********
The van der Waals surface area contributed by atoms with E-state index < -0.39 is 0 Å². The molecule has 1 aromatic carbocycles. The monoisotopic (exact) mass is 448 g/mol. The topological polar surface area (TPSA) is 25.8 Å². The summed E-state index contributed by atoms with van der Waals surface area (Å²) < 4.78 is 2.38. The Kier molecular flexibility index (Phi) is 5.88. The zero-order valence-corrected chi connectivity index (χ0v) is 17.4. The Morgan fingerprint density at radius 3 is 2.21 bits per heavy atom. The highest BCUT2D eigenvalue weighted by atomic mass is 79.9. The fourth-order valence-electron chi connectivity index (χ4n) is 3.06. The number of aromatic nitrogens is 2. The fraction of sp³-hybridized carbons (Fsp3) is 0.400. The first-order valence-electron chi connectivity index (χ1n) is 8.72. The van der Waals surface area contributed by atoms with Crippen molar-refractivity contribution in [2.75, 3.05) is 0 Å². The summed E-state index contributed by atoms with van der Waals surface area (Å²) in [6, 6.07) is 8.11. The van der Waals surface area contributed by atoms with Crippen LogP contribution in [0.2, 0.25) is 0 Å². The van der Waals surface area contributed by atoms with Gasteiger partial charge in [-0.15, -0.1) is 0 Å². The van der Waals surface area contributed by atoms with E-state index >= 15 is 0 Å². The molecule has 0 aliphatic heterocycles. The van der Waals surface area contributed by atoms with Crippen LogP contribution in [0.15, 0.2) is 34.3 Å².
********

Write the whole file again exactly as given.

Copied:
The van der Waals surface area contributed by atoms with E-state index < -0.39 is 0 Å². The molecule has 1 aromatic carbocycles. The monoisotopic (exact) mass is 448 g/mol. The topological polar surface area (TPSA) is 25.8 Å². The summed E-state index contributed by atoms with van der Waals surface area (Å²) < 4.78 is 2.38. The Kier molecular flexibility index (Phi) is 5.88. The zero-order valence-corrected chi connectivity index (χ0v) is 17.4. The Morgan fingerprint density at radius 3 is 2.21 bits per heavy atom. The highest BCUT2D eigenvalue weighted by atomic mass is 79.9. The fourth-order valence-electron chi connectivity index (χ4n) is 3.06. The number of aromatic nitrogens is 2. The fraction of sp³-hybridized carbons (Fsp3) is 0.400. The first-order valence-electron chi connectivity index (χ1n) is 8.72. The van der Waals surface area contributed by atoms with Crippen molar-refractivity contribution in [2.75, 3.05) is 0 Å². The summed E-state index contributed by atoms with van der Waals surface area (Å²) in [6, 6.07) is 8.11. The van der Waals surface area contributed by atoms with Crippen LogP contribution in [0.2, 0.25) is 0 Å². The van der Waals surface area contributed by atoms with Gasteiger partial charge in [-0.15, -0.1) is 0 Å². The van der Waals surface area contributed by atoms with E-state index >= 15 is 0 Å². The molecule has 0 aliphatic heterocycles. The van der Waals surface area contributed by atoms with Crippen LogP contribution in [0.15, 0.2) is 34.3 Å².